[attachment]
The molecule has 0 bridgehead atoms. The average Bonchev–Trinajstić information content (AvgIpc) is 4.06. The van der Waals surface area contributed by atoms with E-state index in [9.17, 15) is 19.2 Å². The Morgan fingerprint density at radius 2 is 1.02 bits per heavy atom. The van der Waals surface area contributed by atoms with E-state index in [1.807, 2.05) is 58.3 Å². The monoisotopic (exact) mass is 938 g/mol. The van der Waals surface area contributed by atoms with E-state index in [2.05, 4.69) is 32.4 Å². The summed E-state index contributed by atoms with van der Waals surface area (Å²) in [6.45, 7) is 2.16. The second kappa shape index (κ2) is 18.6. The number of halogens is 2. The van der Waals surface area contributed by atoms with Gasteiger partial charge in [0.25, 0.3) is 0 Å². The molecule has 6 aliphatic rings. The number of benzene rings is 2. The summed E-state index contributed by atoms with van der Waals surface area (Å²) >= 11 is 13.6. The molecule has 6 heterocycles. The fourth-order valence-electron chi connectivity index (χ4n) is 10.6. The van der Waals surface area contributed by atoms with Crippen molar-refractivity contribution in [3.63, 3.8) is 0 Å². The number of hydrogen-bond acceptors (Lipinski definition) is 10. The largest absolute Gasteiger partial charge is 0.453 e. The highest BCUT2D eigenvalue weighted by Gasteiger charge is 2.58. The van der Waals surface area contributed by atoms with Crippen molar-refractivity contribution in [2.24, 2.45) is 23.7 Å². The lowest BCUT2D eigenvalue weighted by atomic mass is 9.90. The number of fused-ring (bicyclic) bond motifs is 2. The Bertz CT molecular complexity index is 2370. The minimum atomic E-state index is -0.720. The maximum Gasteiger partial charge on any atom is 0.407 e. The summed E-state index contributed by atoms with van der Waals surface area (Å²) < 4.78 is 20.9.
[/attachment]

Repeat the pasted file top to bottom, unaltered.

The molecule has 0 bridgehead atoms. The average Bonchev–Trinajstić information content (AvgIpc) is 4.06. The van der Waals surface area contributed by atoms with E-state index in [9.17, 15) is 19.2 Å². The Morgan fingerprint density at radius 2 is 1.02 bits per heavy atom. The van der Waals surface area contributed by atoms with E-state index in [1.807, 2.05) is 58.3 Å². The monoisotopic (exact) mass is 938 g/mol. The van der Waals surface area contributed by atoms with E-state index in [2.05, 4.69) is 32.4 Å². The summed E-state index contributed by atoms with van der Waals surface area (Å²) in [6.45, 7) is 2.16. The second kappa shape index (κ2) is 18.6. The number of halogens is 2. The van der Waals surface area contributed by atoms with Gasteiger partial charge in [0.25, 0.3) is 0 Å². The molecule has 6 aliphatic rings. The number of benzene rings is 2. The summed E-state index contributed by atoms with van der Waals surface area (Å²) >= 11 is 13.6. The molecule has 6 heterocycles. The fourth-order valence-electron chi connectivity index (χ4n) is 10.6. The van der Waals surface area contributed by atoms with Crippen molar-refractivity contribution in [3.63, 3.8) is 0 Å². The number of hydrogen-bond acceptors (Lipinski definition) is 10. The largest absolute Gasteiger partial charge is 0.453 e. The highest BCUT2D eigenvalue weighted by Gasteiger charge is 2.58. The van der Waals surface area contributed by atoms with Crippen molar-refractivity contribution in [2.24, 2.45) is 23.7 Å². The lowest BCUT2D eigenvalue weighted by atomic mass is 9.90. The number of fused-ring (bicyclic) bond motifs is 2. The Bertz CT molecular complexity index is 2370. The minimum atomic E-state index is -0.720. The maximum Gasteiger partial charge on any atom is 0.407 e. The summed E-state index contributed by atoms with van der Waals surface area (Å²) < 4.78 is 20.9.